I entered the four squares in place followed by the 1, 4, 7 and 9 in the 2×2 block. What next? How was I going to clue the puzzle?

There’s only set of three 3-digit squares that contain all of the digits from 1 to 9 so I looked at sets which had 2-digit, 3-digit and 4-digit squares that contained the all of the digits from 1 to 9. There are eight of them and I suspect many solvers started off by working out all the possible sets. The solution on the Listener site avoids this and only requires solvers to know 2-digit and 3-digit squares.

The sets are 16/784/5329, 25/784/1369, 25/784/1936, 25/841/7396, 36/729/5184, 81/324/7569, 81/576/3249 and 81/729/4356, and don’t take that long to find by hand. There’s a nice rule that links the last and second last digit of square numbers and helps to speed things up a bit so you don’t have to look at all the possibilities.

Last digit Second last digit
0 0
1 must be even
4 must be even
5 2
6 must be odd
9 must be even

For example if you take 16 with 289 then the remaining digits for the 4-digit square are 3457. If it’s to end in a 5 we need to have a 2 and we don’t. If it’s to end in a 4 then we need to have another even number and we don’t. So the 16/289 is impossible and we didn’t even have to look up any 4-digit squares.

I could use a maximum of four triples as all the entries were going to be different. Obviously there was no choice for the triples involving 16 and 36 but there was for the 25 and 81 triples. Unfortunately the triple for 16 also contains 784 and meant that I couldn’t use those that had 784 for the 25. Then solvers would have had two possibilities for the 4-digit square 1369 and 1936 to consider. In retrospect perhaps I should just have had two or three triples and made use of that ambiguity.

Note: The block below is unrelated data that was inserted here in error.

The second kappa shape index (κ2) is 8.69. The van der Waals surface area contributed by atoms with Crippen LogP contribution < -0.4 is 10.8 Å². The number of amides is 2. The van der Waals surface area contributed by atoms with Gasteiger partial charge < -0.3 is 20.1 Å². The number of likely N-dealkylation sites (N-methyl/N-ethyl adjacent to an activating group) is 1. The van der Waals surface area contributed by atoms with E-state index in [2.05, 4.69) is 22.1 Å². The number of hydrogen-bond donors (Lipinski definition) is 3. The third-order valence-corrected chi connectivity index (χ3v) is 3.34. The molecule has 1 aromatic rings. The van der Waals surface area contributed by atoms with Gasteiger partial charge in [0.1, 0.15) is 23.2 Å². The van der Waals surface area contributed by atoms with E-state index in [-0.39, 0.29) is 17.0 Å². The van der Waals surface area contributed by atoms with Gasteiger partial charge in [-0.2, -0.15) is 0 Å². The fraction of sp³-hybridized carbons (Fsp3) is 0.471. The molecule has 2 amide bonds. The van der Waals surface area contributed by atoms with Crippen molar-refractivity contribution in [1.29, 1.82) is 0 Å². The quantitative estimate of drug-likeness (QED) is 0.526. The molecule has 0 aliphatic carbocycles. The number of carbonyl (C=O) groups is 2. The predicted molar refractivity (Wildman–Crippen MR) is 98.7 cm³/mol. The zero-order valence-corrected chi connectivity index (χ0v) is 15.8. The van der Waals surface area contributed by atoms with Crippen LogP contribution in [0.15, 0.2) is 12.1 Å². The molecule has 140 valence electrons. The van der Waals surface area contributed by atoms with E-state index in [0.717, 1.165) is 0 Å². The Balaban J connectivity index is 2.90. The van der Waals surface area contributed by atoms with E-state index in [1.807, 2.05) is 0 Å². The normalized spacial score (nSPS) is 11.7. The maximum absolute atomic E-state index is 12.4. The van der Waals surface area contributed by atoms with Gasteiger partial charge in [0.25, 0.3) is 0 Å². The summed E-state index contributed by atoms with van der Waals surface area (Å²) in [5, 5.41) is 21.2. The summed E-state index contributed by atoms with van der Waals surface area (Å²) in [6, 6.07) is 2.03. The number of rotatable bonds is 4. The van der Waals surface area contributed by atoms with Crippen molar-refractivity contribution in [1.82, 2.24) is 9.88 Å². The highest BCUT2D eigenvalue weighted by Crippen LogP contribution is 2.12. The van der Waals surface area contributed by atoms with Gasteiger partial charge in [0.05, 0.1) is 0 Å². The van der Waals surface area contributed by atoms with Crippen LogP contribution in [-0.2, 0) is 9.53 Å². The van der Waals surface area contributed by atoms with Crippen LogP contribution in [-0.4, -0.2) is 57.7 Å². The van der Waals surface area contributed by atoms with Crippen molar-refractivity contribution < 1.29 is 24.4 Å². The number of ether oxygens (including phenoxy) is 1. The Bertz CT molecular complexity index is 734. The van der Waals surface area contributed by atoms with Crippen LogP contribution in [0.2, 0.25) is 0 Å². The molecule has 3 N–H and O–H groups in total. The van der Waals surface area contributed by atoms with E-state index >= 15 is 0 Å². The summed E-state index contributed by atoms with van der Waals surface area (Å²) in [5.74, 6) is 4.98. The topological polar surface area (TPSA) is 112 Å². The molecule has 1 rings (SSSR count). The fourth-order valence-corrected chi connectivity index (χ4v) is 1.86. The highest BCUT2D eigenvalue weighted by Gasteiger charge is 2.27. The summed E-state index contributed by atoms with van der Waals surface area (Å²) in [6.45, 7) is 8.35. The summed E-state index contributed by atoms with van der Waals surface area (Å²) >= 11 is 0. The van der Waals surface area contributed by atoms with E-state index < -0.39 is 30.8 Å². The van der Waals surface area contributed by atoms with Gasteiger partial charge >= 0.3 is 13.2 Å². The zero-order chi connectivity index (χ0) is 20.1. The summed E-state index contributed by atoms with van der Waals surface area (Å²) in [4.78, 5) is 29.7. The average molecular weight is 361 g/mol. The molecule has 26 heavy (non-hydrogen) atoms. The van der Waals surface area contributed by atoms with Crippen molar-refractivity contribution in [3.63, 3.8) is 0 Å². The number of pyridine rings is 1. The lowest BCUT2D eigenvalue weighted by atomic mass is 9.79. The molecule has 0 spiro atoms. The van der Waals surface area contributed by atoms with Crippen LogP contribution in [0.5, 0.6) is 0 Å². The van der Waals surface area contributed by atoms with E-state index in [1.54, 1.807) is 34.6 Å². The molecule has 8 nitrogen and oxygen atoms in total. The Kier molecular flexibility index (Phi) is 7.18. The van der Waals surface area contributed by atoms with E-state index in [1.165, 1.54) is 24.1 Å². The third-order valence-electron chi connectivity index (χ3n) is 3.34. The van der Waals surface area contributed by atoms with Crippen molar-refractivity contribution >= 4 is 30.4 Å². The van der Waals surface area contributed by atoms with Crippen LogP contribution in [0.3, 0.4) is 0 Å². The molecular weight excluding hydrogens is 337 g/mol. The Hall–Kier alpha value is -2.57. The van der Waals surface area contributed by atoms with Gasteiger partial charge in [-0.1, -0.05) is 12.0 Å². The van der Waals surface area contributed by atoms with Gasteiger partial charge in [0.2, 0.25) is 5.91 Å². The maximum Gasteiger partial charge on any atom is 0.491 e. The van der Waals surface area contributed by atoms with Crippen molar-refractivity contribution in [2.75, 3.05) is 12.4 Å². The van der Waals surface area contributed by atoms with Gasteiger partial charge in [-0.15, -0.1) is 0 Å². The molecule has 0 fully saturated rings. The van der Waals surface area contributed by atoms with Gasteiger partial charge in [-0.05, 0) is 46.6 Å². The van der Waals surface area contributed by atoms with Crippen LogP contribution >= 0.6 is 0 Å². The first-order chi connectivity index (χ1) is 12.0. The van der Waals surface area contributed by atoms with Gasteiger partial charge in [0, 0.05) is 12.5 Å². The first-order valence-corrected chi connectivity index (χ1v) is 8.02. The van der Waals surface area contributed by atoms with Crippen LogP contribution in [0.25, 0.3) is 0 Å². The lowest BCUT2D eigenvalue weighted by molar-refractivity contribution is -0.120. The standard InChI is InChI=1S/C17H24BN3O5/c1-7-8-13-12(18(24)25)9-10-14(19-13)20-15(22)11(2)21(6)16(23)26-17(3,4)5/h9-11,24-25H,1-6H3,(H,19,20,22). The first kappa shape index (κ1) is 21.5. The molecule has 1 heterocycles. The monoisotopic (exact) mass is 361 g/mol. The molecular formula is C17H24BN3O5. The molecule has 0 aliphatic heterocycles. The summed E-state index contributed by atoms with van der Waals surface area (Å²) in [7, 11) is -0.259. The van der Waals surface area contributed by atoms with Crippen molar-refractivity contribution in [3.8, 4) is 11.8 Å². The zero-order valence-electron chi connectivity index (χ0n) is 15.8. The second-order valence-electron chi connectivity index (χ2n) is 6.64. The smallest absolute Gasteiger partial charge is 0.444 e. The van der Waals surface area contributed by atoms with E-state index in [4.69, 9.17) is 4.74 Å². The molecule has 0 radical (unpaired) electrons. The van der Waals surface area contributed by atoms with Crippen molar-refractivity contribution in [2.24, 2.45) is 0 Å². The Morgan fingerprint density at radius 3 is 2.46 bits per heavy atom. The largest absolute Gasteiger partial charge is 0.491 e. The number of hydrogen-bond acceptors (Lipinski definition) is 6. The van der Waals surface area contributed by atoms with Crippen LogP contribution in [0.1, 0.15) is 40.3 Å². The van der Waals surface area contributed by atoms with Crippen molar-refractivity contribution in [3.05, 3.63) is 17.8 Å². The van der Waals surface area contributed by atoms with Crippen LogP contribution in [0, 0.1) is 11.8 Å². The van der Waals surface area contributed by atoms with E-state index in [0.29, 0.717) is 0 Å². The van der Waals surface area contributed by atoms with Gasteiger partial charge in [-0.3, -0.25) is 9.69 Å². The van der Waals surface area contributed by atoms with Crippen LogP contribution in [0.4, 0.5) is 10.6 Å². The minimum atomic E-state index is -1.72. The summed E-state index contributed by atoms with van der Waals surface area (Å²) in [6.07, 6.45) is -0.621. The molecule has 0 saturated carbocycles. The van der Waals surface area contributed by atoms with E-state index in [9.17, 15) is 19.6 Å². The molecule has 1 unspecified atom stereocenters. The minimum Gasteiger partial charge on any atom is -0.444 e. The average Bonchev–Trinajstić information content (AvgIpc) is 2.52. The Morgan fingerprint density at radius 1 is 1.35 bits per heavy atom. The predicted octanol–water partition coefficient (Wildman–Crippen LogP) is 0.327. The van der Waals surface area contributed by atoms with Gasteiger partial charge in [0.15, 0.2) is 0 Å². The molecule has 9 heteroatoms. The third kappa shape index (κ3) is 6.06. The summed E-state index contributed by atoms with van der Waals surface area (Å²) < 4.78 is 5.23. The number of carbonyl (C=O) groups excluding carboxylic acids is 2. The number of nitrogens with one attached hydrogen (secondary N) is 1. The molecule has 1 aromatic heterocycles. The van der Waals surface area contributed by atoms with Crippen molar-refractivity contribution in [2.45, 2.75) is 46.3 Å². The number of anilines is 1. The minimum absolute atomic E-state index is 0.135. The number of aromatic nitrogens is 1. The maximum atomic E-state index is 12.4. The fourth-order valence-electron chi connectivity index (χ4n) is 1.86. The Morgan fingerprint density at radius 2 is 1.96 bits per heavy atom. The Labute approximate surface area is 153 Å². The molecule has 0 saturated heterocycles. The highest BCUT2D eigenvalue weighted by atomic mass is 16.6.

The golden rule when setting is to provide a way in and as I wanted to suggest that it might be a Sudoku I decided to have a triple appear in the top left hand corner. The 16/784/5329 looked good as that gave 175 going down which was 7 x 25 and 25 was part of another triple. I calculated 7 times the remaining 2-digit squares and was delighted to find that all bar 81 gave a repeated digit. Even better 81 could be eliminated as there’s no 2-digit square that starts with a 5. So the way in was set. I noticed that next to 175 was 683 and a quick check revealed that that was a prime number. Thus the puzzle was going to be a bit of a hybrid combining letter/number assignments along with number definition and would hopefully appeal to both camps.

I stuck a 9 into the 3rd cell in the top row to continue the illusion of it being a Sudoku. I wonder if any solvers did this automatically and perhaps having to back track when they found out it wasn’t a Sudoku only to discover that the 9 was correct all along. I barred off the grid and there were going to be a lot of clues, 55 to be precise and 15 unches. I placed the remaining squares then started on the remainder of the grid.